Before going into that let’s look at some facts & figures about bakery industry.
The report “Bakery Products: A Global Strategic Business Report” which analyses the worldwide markets for bakery products by segment and geographic region, predicts that by 2010 the world bakery products market will be worth about US$407B. A compound annual growth rate (CAGR) of 3.93% is projected over the period 2001 – 2010.
Similar to the value chain of any manufacturing company, procurement is the foremost activity. Raw materials for manufacturing bakery products are a combination of agricultural industry products, imported ingredients and other commodities. The procured raw materials undergo thorough quality inspection procedure before they are approved and stored in the raw material warehouse. These raw materials are then processed to manufacture finished goods (FGs) such as breads, buns, cookies etc.
The produced finished goods or SKUs are packaged and loaded into the vehicles from where they are transported to the regional depots. It is from these regional depots that the products get distributed to retail outlets which include large retail chains, big independent stores, hotels and restaurants, supermarkets etc. End consumers purchase bakery products from these retail outlets for consumption.
During this process, freshness of end products, usage of technology and adherence to Trade & Food Regulatory mandates play a vital role.
Bakery industry value chain is depicted in the figure below:
Bakery Industry Challenges
A bakery company has a large numbers of customers namely retail chains, supermarkets, restaurants, office cafeteria etc. The regional depots first consolidate the demand from these customers and subsequently place an order with the bakery company for the required quantity. This quantity is referred to as “Sales Order” from the market. This Sales Order is reviewed with the current Stock in hand. Based on the Actual Demand (Sales Order), the Supply Situation (Actual Stock) and the Forecasted Demand (Planned Independent Requirement), the Planner triggers the MRP Run for the day.
1.MRP run considers Forecast, Actual Sales Orders and Current Stock for generating Plan Orders and Purchase Requisition.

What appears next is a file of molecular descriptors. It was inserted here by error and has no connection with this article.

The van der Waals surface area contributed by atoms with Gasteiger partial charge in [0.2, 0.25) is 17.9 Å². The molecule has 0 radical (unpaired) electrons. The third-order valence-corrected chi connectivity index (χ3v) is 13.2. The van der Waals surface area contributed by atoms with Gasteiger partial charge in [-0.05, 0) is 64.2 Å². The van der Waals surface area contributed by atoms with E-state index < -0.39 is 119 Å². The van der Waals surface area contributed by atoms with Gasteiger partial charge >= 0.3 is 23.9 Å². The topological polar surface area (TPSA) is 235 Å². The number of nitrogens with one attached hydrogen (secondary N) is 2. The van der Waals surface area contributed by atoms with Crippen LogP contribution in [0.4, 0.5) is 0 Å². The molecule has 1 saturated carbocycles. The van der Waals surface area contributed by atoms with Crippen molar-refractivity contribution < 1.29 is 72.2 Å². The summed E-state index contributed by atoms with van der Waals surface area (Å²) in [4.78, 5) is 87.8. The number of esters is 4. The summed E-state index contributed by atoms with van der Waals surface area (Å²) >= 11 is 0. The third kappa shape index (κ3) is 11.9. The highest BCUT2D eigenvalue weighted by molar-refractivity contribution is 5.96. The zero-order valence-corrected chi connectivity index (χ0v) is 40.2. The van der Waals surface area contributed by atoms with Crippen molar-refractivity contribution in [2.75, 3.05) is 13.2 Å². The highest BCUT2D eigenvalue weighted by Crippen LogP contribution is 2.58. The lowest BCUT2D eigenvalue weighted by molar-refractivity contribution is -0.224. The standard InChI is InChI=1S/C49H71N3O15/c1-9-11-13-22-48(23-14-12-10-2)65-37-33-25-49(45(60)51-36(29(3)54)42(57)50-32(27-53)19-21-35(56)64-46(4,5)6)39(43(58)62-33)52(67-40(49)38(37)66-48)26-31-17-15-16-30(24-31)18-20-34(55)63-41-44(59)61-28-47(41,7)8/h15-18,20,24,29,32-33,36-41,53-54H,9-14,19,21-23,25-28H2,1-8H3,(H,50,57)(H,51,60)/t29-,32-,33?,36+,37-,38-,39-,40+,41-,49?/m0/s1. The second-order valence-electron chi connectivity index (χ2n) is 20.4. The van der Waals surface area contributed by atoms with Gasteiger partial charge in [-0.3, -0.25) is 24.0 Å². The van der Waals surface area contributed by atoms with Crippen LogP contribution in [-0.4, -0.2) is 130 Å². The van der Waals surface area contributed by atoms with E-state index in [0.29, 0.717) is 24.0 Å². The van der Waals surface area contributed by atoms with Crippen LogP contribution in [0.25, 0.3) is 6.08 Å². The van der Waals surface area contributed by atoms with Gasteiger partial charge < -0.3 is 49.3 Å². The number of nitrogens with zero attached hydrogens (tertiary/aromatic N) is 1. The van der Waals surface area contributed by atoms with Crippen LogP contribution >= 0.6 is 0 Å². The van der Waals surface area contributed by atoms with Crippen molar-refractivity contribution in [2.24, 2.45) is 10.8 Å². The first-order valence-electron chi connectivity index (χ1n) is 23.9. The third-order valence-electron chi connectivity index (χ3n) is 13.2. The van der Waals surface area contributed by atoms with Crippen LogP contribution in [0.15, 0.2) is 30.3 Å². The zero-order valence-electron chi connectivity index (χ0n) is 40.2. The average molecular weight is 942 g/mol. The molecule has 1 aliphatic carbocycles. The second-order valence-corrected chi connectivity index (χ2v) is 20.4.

2 Purchase Requisitions are converted to Purchase Orders for Raw Material procurement.
3. Plan Orders are converted to Process Orders which are then released and firmed up.
4. Production takes place as per the firmed-up Process Orders
Typical challenges faced by the planner during this process are depicted in the figure below:
Due to the dynamic nature of planning involved, various challenges exist which can be classified as:
1.Short visibility on firm customer orders – Typically in a Perishable Goods industry, 25% of the orders for the day undergo change. Owing to the short visibility in demand for such orders, planning is a tedious task for these orders.
2.Last minute customer orders – Customers also insist on delivery of goods at the last minute. This customer requirement is more predominant during weekends where in customers come up with additional demands. Manufacturing to meet this weekend demand of customers poses a challenge for the Fresh Foods industry due to Capacity constraints on the production floor.
1.Lack of Real time visibility – Because of the change in the customer requirements, re-planning needs to be done in the system which is a cumbersome process. Customers prefer to work on tools like spreadsheets and then update the ERP system during the end of the day. Due to this real time visibility in ERP system is lost.
2.Limited visibility of capacity & material across the plant – For manufacturing the fluctuating customer demands, especially during the weekends, it becomes imperative for the Planner in a Fresh Foods industry to have a visibility of Capacity and Material availability across plants. In the absence of these the Planner of a Fresh Foods industry finds it difficult to address the fluctuating demands.
Challenges with the existing solutions
1.No readily available view to display the demand and supply elements in a single screen – At any point of time during the day it becomes necessary for the Planner to have an overview of the Demand and Supply elements for the Finished Goods. But existing systems require significant effort to get an overview of the Demand and Supply Elements. In the absence of such a view, the Planner finds it difficult to address these demand changes.
2.There is no linkage between the parent (Finished Goods – Bread) and the child materials (Semi Finished Goods – Dough and Mix) in the existing tools, so changes at Finished Product process order level need to be manually cascaded down to Dough and Mix. Essentially with lack of automation, it leads to effort, time and complexity in manually linking the FGs with the SFGs.
- Do you witness challenges in managing your Production Orders in the ERP?
- Are you able to plan capacity and material availability across various plants easily or is there limited visibility across plants?
- Does your current production planning process involve extensive manual intervention?
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